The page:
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14 Feb 2008

Financial Markets

Mortgage Loans, 2008: Heightened Competition between Banks… Low Interest Rates, Fast Approvals (Current Issue No.2039)


In 2008, financial institutions are expected to place greater importance on home loan extension. Rivalry is likely to become tougher as marketing campaigns are actively launched by large and medium-sized banks, some with funding from foreign ally banks; state-owned specialized banks are also pushing forward in this market. KASIKORN RESEARCH CENTER (KResearch) takes the view that mortgage loans in the system in 2008 will likely grow around 12 percent to total some THB1.646 Trillion, up over the 9.4 percent growth of 2007.

In KResearch's view, this year will be rife with intense price wars in the home loan market. Even though most financial institutions will try to avoid resorting to price competition strategies, it is certain that pricing will remain a major factor when it comes to potential homebuyers' decisions. Some financial institutions are likely to continue to focus on pricing strategies to expand their mortgage loan customer bases this year. Emphasis may be placed on especially low lending rates featuring fixed rates below current MLRs. For instance, loan plans with a fixed rate of, say, 5 percent for 1-3 years, or are interest-free for the first 1-3 months may be offered to attract customers. Apart from these special loan packages, some financial institutions may offer other alternatives to draw clients to them. For instance, more variety in loan products is being developed that will be customized to suit greater diversity in needs; meanwhile, market penetration is focusing more on studies of customer behavior. Other financial products are being packaged in conjunction with housing loans, too. Financial consultation services and faster loan approvals will create distinction in the market.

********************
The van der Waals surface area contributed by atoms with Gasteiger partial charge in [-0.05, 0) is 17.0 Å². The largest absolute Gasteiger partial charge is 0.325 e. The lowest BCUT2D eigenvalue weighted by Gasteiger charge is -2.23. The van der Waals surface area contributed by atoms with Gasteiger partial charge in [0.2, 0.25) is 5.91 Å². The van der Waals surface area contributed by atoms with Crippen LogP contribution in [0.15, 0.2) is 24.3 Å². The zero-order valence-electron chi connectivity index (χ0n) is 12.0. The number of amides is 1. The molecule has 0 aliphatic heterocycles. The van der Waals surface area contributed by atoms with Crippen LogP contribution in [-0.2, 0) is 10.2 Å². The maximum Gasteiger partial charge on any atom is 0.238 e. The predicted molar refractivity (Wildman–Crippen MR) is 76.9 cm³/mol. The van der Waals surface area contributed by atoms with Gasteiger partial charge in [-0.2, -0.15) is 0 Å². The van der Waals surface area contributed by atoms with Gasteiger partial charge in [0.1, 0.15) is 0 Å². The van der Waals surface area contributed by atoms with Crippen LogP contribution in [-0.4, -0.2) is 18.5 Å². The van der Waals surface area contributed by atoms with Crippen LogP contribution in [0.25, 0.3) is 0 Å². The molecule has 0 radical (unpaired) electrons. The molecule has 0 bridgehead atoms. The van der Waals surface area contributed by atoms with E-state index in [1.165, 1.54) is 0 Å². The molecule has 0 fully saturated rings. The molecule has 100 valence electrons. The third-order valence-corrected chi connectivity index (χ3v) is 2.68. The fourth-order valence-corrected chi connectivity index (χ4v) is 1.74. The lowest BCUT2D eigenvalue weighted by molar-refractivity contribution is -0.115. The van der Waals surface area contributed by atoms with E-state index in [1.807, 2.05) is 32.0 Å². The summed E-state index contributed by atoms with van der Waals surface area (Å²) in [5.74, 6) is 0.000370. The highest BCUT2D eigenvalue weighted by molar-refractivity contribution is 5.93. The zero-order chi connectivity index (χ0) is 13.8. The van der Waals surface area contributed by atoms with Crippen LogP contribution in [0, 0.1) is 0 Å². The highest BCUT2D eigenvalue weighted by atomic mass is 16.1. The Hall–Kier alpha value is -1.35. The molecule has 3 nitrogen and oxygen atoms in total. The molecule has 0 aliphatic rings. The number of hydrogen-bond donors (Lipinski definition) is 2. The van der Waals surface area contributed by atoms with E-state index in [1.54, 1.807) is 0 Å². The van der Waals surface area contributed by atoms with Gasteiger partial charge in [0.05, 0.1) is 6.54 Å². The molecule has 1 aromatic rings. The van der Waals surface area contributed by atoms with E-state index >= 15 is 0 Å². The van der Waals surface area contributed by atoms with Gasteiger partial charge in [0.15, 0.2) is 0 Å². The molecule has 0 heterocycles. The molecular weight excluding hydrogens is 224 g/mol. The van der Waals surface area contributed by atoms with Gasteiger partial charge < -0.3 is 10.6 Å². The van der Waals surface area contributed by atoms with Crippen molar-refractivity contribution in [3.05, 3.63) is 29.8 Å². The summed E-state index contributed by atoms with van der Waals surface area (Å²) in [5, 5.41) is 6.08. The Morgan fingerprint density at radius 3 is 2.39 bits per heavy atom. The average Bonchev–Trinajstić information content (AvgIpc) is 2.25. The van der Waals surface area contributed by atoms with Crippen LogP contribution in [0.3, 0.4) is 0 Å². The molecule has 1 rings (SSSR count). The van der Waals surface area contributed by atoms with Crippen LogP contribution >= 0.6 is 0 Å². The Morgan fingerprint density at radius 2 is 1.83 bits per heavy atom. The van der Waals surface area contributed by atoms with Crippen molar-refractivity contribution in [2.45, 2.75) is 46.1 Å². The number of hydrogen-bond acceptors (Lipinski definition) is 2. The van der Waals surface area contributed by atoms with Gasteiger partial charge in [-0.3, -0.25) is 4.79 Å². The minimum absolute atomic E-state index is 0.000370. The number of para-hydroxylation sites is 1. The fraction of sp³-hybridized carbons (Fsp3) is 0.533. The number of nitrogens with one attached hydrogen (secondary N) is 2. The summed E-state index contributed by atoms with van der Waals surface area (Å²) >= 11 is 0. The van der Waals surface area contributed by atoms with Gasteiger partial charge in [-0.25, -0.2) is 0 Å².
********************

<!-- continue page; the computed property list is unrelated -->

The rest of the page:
As for the trend in housing loan approvals in 2008, loan quality will remain of utmost concern for financial institutions. Despite serious rivalry in housing loan business, financial institutions are increasing their caution toward loan approvals. In particular, since the current economy is fending with numerous risk factors, e.g., volatile oil prices, increasing costs of living (that may affect the debt servicing ability of some consumers), etc., credit scoring methodologies have been developed by financial institutions to increase their efficiency in loan approvals, apart from dependency solely on the historical records in credit bureau information.

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Financial Markets